The sculptures were “a natural expression of Jay,” according to Stephen Glueckert, the former curator of the Missoula Art Museum, where Laber has exhibited work. “Even though his sculptures were large, there was nothing pretentious nor arrogant about his work. He was always in good humor.”
He was a “kidder,” according to Clairmont and Finley. “He always had a story or a joke that kept you on edge,” Clairmont said. There’s a joke hidden in his adult-sized bison sculpture at SKC. The work was scheduled to be installed outside the health and fitness center before a political event. The bison’s rear faces the entryway, so if you, or a politician, happened to notice, Laber placed a car’s rear-view mirror in the metal rectum.
The subtle joke aside, it’s one of his most stylized works, Clairmont said. The torso feels geometric, since Laber found large, uninterrupted pieces of metal to fashion together. The forward section of the hump is part of an old dashboard. The horns are coils of wire that look like scribbled lines in an expressionist drawing.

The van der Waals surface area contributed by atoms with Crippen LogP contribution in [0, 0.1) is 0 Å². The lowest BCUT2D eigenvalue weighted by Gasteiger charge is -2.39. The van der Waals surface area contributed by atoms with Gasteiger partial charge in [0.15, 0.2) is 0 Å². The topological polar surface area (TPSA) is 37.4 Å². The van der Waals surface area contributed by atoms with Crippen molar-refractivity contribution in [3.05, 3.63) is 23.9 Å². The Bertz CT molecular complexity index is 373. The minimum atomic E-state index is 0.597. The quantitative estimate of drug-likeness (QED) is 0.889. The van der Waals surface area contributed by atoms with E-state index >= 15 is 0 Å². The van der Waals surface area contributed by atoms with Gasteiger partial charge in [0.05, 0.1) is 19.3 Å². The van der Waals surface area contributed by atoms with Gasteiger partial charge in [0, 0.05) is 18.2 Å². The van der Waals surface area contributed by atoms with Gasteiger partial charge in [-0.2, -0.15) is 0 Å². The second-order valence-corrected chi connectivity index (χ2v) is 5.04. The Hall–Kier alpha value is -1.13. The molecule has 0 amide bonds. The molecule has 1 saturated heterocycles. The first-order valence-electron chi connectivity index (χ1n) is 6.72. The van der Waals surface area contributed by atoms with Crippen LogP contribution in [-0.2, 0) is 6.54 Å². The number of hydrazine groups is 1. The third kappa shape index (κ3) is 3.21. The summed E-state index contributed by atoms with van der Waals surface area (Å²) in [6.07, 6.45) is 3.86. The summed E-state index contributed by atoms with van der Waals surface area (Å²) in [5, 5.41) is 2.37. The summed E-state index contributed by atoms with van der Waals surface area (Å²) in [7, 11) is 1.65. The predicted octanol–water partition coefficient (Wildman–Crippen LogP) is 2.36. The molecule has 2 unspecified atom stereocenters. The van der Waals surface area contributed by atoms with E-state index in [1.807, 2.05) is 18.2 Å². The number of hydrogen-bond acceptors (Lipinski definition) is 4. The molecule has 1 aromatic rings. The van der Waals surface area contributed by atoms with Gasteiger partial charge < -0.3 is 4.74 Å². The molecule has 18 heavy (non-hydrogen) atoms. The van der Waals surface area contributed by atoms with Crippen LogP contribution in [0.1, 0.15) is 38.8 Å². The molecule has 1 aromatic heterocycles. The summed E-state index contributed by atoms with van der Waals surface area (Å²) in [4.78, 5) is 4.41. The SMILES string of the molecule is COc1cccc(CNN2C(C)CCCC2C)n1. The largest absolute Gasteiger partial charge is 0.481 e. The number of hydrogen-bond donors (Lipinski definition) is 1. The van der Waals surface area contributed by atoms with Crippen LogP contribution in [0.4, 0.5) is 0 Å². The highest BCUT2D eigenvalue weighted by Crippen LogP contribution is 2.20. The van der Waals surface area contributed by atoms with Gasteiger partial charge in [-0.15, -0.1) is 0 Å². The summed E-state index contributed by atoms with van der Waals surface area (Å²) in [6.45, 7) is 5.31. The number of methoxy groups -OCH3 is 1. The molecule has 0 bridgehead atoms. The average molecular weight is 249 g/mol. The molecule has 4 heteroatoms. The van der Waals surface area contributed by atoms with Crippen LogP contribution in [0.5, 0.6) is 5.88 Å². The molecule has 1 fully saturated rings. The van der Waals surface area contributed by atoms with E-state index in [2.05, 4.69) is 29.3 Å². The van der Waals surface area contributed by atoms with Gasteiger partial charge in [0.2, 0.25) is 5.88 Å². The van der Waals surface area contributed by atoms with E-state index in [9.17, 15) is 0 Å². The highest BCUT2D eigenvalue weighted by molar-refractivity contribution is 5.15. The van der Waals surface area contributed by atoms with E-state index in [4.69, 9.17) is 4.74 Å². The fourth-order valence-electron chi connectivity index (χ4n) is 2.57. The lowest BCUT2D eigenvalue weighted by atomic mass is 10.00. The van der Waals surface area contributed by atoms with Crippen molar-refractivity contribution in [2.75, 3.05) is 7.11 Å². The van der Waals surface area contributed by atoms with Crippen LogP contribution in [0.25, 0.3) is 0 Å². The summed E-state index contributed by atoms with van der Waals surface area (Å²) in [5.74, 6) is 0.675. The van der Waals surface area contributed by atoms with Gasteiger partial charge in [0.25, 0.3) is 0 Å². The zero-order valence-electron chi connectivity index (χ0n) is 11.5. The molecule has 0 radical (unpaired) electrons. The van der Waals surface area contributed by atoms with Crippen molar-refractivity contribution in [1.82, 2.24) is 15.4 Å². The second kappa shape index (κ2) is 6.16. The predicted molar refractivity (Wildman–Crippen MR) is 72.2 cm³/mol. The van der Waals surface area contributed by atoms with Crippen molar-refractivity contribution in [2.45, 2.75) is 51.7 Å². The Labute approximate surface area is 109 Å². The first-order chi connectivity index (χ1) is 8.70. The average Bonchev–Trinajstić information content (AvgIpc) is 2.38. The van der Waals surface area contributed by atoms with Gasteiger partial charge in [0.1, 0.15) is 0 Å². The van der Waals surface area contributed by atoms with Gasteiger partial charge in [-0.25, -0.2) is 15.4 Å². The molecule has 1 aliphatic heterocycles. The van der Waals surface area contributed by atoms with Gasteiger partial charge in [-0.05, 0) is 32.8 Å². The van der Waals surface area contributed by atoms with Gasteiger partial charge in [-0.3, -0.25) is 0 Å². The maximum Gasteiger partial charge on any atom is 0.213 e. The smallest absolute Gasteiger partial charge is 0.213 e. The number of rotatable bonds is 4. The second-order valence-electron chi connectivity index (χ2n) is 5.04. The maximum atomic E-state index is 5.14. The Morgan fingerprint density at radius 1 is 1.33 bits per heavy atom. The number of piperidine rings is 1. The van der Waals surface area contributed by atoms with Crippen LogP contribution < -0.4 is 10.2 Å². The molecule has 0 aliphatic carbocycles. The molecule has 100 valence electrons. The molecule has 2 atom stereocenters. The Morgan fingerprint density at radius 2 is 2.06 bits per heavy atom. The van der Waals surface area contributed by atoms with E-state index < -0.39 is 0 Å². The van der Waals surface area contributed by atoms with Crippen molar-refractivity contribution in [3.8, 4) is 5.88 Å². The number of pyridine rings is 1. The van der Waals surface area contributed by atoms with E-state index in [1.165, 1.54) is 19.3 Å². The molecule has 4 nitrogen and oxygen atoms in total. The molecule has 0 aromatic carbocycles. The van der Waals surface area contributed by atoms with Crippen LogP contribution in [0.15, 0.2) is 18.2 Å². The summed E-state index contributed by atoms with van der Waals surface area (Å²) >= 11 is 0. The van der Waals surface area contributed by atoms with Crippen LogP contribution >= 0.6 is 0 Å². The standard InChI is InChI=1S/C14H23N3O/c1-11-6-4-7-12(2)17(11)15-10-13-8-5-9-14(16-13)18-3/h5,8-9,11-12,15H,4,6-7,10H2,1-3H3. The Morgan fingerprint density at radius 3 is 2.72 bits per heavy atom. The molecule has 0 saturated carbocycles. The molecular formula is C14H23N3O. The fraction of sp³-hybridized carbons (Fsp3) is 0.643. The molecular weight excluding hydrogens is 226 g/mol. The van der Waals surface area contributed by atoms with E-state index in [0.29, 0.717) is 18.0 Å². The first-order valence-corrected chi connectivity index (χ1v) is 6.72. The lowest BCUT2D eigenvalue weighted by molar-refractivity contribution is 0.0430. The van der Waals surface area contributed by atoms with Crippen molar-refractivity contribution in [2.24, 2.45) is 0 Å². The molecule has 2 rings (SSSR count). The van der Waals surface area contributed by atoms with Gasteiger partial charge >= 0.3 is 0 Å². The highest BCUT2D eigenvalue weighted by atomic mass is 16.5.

Nearby is “Buffalo Hunter,” which Clairmont said is one of his most dramatic. A rider, his horse veering at an angle, drives a spear into a bison. They’re all caught in mid-motion with their legs, capped by old headlights, raised and running.
There’s no bad angles on it, he said, and it appears active no matter which side you stand on.
It looks kinetic and alive because he’d learned to sift through hundreds of parts and see what they wanted to be instead of overworking them, Clairmont thinks.
“You have to maintain that spontaneity or it’s dead,” Clairmont said, adding “that’s the hardest thing to do, I think, is to maintain that spontaneity and energy that’s involved in the creation.”
It was a commissioned piece, and Clairmont said he doesn’t know of a specific message that Laber wanted to convey, beyond the one embedded in the patina of all his sculptures.
“A lot of our communities have been through a lot of hardship, and I think that determination and beauty of our people comes out in his work,” he said.